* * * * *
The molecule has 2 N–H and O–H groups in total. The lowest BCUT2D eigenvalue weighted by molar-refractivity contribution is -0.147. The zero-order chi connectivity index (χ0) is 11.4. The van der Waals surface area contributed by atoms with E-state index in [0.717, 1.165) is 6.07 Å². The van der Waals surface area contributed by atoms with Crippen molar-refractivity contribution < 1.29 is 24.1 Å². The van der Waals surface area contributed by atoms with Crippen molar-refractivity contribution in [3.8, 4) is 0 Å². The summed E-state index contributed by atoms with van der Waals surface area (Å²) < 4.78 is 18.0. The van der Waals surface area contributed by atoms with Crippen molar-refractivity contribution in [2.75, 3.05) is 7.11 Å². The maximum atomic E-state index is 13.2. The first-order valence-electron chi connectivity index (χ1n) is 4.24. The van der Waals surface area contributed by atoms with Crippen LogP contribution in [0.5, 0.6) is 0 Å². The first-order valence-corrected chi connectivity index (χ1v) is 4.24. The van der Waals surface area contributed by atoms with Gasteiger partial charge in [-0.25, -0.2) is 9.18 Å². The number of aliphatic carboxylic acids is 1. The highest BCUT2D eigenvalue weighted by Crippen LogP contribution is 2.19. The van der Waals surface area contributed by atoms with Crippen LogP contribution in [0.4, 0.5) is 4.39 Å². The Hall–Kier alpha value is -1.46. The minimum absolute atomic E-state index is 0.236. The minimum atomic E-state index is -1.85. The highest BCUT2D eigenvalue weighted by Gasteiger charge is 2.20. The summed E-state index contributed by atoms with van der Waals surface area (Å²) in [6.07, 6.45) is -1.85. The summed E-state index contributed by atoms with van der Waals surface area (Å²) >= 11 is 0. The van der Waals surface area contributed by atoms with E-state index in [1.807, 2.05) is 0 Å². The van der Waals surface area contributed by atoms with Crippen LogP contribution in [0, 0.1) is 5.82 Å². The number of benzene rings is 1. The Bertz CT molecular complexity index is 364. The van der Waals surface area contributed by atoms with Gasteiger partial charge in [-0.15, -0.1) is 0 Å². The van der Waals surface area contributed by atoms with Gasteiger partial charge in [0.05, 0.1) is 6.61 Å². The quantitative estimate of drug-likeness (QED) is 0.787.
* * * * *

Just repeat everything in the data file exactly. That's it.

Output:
The molecule has 2 N–H and O–H groups in total. The lowest BCUT2D eigenvalue weighted by molar-refractivity contribution is -0.147. The zero-order chi connectivity index (χ0) is 11.4. The van der Waals surface area contributed by atoms with E-state index in [0.717, 1.165) is 6.07 Å². The van der Waals surface area contributed by atoms with Crippen molar-refractivity contribution < 1.29 is 24.1 Å². The van der Waals surface area contributed by atoms with Crippen molar-refractivity contribution in [3.8, 4) is 0 Å². The summed E-state index contributed by atoms with van der Waals surface area (Å²) < 4.78 is 18.0. The van der Waals surface area contributed by atoms with Crippen molar-refractivity contribution in [2.75, 3.05) is 7.11 Å². The maximum atomic E-state index is 13.2. The first-order valence-electron chi connectivity index (χ1n) is 4.24. The van der Waals surface area contributed by atoms with Crippen LogP contribution in [0.5, 0.6) is 0 Å². The first-order valence-corrected chi connectivity index (χ1v) is 4.24. The van der Waals surface area contributed by atoms with Gasteiger partial charge in [-0.25, -0.2) is 9.18 Å². The number of aliphatic carboxylic acids is 1. The highest BCUT2D eigenvalue weighted by Crippen LogP contribution is 2.19. The van der Waals surface area contributed by atoms with Crippen LogP contribution in [0.4, 0.5) is 4.39 Å². The Hall–Kier alpha value is -1.46. The minimum absolute atomic E-state index is 0.236. The minimum atomic E-state index is -1.85. The highest BCUT2D eigenvalue weighted by Gasteiger charge is 2.20. The summed E-state index contributed by atoms with van der Waals surface area (Å²) in [6.07, 6.45) is -1.85. The summed E-state index contributed by atoms with van der Waals surface area (Å²) >= 11 is 0. The van der Waals surface area contributed by atoms with E-state index in [1.807, 2.05) is 0 Å². The van der Waals surface area contributed by atoms with Crippen LogP contribution in [0, 0.1) is 5.82 Å². The number of benzene rings is 1. The Bertz CT molecular complexity index is 364. The van der Waals surface area contributed by atoms with Gasteiger partial charge in [-0.15, -0.1) is 0 Å². The van der Waals surface area contributed by atoms with Gasteiger partial charge in [0.05, 0.1) is 6.61 Å². The quantitative estimate of drug-likeness (QED) is 0.787.